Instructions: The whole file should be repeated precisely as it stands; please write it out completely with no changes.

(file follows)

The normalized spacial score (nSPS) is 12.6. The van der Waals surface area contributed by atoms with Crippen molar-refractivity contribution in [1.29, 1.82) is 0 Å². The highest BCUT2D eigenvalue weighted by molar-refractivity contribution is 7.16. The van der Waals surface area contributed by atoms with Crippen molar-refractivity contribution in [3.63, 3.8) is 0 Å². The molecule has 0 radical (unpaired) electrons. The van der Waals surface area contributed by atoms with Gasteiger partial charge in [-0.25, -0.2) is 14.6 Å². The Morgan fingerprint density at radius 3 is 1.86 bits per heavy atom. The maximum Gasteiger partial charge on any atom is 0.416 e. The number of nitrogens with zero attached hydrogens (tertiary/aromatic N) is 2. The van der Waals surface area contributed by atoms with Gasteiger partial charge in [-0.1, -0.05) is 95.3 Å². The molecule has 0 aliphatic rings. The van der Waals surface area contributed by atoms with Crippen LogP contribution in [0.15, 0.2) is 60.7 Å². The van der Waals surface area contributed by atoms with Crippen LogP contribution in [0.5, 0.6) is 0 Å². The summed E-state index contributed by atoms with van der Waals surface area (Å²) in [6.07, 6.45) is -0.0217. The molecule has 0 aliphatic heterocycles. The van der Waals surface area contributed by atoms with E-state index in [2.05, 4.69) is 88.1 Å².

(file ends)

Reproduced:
The normalized spacial score (nSPS) is 12.6. The van der Waals surface area contributed by atoms with Crippen molar-refractivity contribution in [1.29, 1.82) is 0 Å². The highest BCUT2D eigenvalue weighted by molar-refractivity contribution is 7.16. The van der Waals surface area contributed by atoms with Crippen molar-refractivity contribution in [3.63, 3.8) is 0 Å². The molecule has 0 radical (unpaired) electrons. The van der Waals surface area contributed by atoms with Gasteiger partial charge in [-0.25, -0.2) is 14.6 Å². The Morgan fingerprint density at radius 3 is 1.86 bits per heavy atom. The maximum Gasteiger partial charge on any atom is 0.416 e. The number of nitrogens with zero attached hydrogens (tertiary/aromatic N) is 2. The van der Waals surface area contributed by atoms with Gasteiger partial charge in [-0.1, -0.05) is 95.3 Å². The molecule has 0 aliphatic rings. The van der Waals surface area contributed by atoms with Crippen LogP contribution in [0.15, 0.2) is 60.7 Å². The van der Waals surface area contributed by atoms with Crippen LogP contribution in [0.5, 0.6) is 0 Å². The summed E-state index contributed by atoms with van der Waals surface area (Å²) in [6.07, 6.45) is -0.0217. The molecule has 0 aliphatic heterocycles. The van der Waals surface area contributed by atoms with E-state index in [2.05, 4.69) is 88.1 Å².